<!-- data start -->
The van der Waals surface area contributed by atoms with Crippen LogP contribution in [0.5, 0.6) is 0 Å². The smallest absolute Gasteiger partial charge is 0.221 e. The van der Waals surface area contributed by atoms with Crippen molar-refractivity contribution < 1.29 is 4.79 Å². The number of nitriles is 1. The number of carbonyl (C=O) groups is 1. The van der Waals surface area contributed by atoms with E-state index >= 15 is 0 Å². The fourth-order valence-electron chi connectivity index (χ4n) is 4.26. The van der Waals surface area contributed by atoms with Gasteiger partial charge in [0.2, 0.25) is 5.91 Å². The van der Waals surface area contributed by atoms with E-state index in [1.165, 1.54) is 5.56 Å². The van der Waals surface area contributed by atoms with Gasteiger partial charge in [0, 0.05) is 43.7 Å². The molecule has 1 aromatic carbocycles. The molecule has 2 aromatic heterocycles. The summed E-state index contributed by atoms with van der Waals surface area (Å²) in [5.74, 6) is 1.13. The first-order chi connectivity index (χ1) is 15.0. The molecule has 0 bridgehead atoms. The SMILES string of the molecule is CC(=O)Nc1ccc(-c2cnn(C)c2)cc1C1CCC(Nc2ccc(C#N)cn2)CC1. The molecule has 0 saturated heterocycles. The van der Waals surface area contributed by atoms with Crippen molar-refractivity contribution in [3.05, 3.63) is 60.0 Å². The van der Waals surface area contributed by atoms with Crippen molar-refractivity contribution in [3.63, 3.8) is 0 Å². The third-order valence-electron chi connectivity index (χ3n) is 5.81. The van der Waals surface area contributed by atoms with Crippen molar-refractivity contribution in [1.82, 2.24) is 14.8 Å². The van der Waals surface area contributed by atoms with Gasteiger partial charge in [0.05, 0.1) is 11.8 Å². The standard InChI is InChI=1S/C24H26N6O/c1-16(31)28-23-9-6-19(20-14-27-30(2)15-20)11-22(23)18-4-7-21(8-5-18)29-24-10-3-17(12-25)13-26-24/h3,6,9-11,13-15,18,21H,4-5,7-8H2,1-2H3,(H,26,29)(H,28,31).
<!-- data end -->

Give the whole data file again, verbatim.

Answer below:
The van der Waals surface area contributed by atoms with Crippen LogP contribution in [0.5, 0.6) is 0 Å². The smallest absolute Gasteiger partial charge is 0.221 e. The van der Waals surface area contributed by atoms with Crippen molar-refractivity contribution < 1.29 is 4.79 Å². The number of nitriles is 1. The number of carbonyl (C=O) groups is 1. The van der Waals surface area contributed by atoms with E-state index >= 15 is 0 Å². The fourth-order valence-electron chi connectivity index (χ4n) is 4.26. The van der Waals surface area contributed by atoms with Gasteiger partial charge in [0.2, 0.25) is 5.91 Å². The van der Waals surface area contributed by atoms with E-state index in [1.165, 1.54) is 5.56 Å². The van der Waals surface area contributed by atoms with Gasteiger partial charge in [0, 0.05) is 43.7 Å². The molecule has 1 aromatic carbocycles. The molecule has 2 aromatic heterocycles. The summed E-state index contributed by atoms with van der Waals surface area (Å²) in [5.74, 6) is 1.13. The first-order chi connectivity index (χ1) is 15.0. The molecule has 0 bridgehead atoms. The SMILES string of the molecule is CC(=O)Nc1ccc(-c2cnn(C)c2)cc1C1CCC(Nc2ccc(C#N)cn2)CC1. The molecule has 0 saturated heterocycles. The van der Waals surface area contributed by atoms with Crippen molar-refractivity contribution in [3.05, 3.63) is 60.0 Å². The van der Waals surface area contributed by atoms with Crippen molar-refractivity contribution in [3.63, 3.8) is 0 Å². The third-order valence-electron chi connectivity index (χ3n) is 5.81. The van der Waals surface area contributed by atoms with Crippen molar-refractivity contribution in [1.82, 2.24) is 14.8 Å². The van der Waals surface area contributed by atoms with Gasteiger partial charge in [0.05, 0.1) is 11.8 Å². The standard InChI is InChI=1S/C24H26N6O/c1-16(31)28-23-9-6-19(20-14-27-30(2)15-20)11-22(23)18-4-7-21(8-5-18)29-24-10-3-17(12-25)13-26-24/h3,6,9-11,13-15,18,21H,4-5,7-8H2,1-2H3,(H,26,29)(H,28,31).